Coordination of care amongst providers and throughout the continuum involves organizing and sharing information about patients’ care. The shared information helps guide timely, safe and effective care, while also keeping costs under control.


In theory, electronic health records (EHRs) should provide all healthcare providers with an easily accessible method for sharing information and communicating throughout the patient journey. According to a survey from the Center for Connected Medicine, close to one-third of hospitals and health systems describe their EHR interoperability as insufficient — even within their own organizations. Utilizing a digital communication platform that augments the EHR helps providers actively engage around care, especially as a patient transitions from acute care to post-acute care.


Strategically Partnering to Manage Post-Acute Care


With bundled payments, the patient’s clinical episode continues for 90 days post-discharge from the triggering event. After transitioning patients to post-acute care, participating providers benefit from partnering with top-quality skilled nursing facilities (SNFs) that can help reduce the length of stay.


Ongoing engagement and care coordination not only increases the quality of care, but also changes the pattern of care. Participating health systems seek post-acute partners who most effectively care for patients, so they can quickly return home. With continued collaboration and integrated analytics, providers can easily identify patients who may be most at risk for rehospitalization, which assists care coordination and mitigates risk. 


Quality of care continues to impact episode-based payment models, as participating systems can incur penalties under the All-Cause Hospital Readmission measure and Advance Care Plan measure. By introducing collaboration platforms, various internal and external care providers can communicate and coordinate care to keep the patient’s best interest at the forefront, and ultimately reduce readmission rates.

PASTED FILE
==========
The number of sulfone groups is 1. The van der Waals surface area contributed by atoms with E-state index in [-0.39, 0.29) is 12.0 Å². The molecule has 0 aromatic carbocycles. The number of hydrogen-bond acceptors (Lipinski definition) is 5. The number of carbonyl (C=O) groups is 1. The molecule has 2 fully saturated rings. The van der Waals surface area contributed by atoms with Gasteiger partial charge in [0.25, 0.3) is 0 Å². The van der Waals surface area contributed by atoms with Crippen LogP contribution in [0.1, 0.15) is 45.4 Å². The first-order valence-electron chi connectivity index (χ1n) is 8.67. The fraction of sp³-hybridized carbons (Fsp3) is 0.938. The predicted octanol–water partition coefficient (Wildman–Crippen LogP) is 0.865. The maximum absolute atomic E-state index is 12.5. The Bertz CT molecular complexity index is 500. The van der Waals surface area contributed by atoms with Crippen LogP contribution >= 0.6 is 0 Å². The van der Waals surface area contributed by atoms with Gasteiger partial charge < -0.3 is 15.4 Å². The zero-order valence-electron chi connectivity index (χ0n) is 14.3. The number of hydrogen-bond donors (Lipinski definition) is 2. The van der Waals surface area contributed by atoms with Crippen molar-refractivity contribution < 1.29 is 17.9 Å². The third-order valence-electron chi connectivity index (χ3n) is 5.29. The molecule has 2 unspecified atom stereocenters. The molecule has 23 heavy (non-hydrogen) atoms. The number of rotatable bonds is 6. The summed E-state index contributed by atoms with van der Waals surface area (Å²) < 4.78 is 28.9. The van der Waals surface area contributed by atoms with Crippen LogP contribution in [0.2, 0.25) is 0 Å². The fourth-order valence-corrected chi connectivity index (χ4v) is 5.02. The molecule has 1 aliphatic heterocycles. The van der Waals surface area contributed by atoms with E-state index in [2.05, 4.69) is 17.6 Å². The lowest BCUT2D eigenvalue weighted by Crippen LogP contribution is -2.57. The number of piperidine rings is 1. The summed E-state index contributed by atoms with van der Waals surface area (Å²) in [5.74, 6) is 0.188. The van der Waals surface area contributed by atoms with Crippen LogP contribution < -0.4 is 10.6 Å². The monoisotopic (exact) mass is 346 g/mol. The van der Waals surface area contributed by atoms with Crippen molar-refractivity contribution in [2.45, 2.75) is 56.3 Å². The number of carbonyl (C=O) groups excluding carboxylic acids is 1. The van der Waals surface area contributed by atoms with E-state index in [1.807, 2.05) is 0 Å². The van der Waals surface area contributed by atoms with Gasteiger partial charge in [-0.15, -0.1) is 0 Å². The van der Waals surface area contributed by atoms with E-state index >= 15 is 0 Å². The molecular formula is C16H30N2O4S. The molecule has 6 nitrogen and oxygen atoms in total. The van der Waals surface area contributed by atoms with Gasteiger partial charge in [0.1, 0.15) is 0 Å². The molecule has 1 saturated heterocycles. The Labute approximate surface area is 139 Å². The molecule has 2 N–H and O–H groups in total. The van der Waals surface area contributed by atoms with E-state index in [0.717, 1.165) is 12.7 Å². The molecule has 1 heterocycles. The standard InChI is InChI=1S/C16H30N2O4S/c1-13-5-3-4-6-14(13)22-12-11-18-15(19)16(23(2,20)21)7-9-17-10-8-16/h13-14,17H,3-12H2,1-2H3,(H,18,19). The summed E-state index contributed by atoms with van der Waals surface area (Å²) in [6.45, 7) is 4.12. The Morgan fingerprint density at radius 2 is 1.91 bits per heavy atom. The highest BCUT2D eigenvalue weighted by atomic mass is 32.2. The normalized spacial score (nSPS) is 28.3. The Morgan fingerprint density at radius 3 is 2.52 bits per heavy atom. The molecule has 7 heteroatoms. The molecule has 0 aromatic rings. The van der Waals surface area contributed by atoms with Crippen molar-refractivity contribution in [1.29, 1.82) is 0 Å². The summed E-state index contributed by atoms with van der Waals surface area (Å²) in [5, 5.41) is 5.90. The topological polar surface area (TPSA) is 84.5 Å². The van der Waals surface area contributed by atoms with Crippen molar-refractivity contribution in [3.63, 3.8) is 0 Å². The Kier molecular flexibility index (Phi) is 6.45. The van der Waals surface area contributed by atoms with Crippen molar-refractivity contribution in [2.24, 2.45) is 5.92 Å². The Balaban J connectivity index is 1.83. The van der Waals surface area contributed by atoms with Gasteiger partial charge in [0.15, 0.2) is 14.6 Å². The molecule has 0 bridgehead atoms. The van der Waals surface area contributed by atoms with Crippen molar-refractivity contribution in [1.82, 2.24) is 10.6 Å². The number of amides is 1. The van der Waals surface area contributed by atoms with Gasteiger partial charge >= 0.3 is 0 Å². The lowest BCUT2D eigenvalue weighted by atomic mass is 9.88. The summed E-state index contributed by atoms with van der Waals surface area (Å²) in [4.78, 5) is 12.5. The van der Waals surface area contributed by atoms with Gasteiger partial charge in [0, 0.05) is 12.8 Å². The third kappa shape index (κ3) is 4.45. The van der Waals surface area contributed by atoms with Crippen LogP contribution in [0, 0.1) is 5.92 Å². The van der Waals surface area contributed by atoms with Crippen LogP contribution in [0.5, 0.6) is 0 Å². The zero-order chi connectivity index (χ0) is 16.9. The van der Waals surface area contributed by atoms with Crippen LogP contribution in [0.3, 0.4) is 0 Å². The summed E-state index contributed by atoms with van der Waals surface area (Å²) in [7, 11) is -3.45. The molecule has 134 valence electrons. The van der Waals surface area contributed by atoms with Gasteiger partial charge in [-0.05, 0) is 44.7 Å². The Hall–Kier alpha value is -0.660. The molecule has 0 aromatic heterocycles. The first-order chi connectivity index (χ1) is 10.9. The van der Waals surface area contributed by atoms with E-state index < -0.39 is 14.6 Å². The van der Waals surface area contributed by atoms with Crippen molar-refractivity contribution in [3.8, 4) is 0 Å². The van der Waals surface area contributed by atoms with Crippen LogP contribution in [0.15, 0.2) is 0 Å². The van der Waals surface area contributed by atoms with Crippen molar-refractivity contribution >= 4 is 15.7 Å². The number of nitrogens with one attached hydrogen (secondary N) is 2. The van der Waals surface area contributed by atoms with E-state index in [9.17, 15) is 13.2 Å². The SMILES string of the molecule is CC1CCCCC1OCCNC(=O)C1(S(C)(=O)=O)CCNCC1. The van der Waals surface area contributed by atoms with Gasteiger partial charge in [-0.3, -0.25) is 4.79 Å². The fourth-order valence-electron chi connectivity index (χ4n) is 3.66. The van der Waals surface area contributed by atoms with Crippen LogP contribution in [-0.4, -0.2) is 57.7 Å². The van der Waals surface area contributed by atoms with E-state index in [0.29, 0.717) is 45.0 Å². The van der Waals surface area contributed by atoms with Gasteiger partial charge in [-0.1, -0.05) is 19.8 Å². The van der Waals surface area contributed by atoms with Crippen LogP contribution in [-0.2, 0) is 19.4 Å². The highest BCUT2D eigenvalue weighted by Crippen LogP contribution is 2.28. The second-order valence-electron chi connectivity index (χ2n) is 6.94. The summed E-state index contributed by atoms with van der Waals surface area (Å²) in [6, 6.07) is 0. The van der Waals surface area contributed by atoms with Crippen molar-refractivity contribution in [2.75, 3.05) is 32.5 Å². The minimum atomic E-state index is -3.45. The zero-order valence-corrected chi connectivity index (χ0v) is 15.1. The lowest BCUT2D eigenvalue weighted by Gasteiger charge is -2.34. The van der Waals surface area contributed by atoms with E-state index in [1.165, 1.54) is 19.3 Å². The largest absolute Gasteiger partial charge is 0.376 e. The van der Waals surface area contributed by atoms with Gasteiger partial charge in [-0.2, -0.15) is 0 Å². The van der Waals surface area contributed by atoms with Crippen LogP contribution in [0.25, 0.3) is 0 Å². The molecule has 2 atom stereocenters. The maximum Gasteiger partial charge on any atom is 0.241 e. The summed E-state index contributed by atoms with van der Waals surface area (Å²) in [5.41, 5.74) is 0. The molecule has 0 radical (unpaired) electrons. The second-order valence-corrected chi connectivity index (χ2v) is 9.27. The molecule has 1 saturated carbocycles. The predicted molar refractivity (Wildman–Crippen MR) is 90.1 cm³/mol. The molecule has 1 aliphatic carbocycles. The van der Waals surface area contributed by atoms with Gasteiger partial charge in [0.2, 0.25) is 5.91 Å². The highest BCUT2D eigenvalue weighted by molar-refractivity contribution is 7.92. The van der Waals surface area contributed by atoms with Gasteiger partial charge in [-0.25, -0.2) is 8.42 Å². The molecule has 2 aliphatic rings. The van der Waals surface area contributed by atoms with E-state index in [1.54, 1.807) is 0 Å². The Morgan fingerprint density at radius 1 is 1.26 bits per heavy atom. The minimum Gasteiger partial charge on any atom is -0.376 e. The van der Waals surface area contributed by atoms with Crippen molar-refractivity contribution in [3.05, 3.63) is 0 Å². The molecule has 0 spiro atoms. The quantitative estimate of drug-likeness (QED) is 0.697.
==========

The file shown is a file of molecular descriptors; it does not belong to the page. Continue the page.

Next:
Mandatory Episode-Based Payment Models


CMS plans to implement mandatory participation in episode-based payment models in 2024. Future models will likely include learnings from previous bundled payment models and may lead to greater evolution in value-based care. 


Voluntary participation in today’s models gives healthcare systems insight into their ability to control costs and coordinate care along the continuum, and helps identify areas of improvement. Providers must learn how to distinguish and mitigate costs associated with unexpected care and any other costs outside of their control in order to succeed. Episode-based payment models pose other challenges, particularly with data analytics, reporting, and other related infrastructures built into the current healthcare system. 


Participating systems need to find new ways to manage communication amongst all participating providers and entities, while also tracking patients to effectively and efficiently work from shared care plans. To achieve these complex goals, healthcare systems should consider upgrading to integrated, cloud-based technology — shared among all providers and players involved in patient care — that both identifies cost-savings opportunities and facilitates effective provider communication throughout the care continuum so everyone wins.


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Topics: Post-acute, Hospitals, Articles, ACOs, Population Health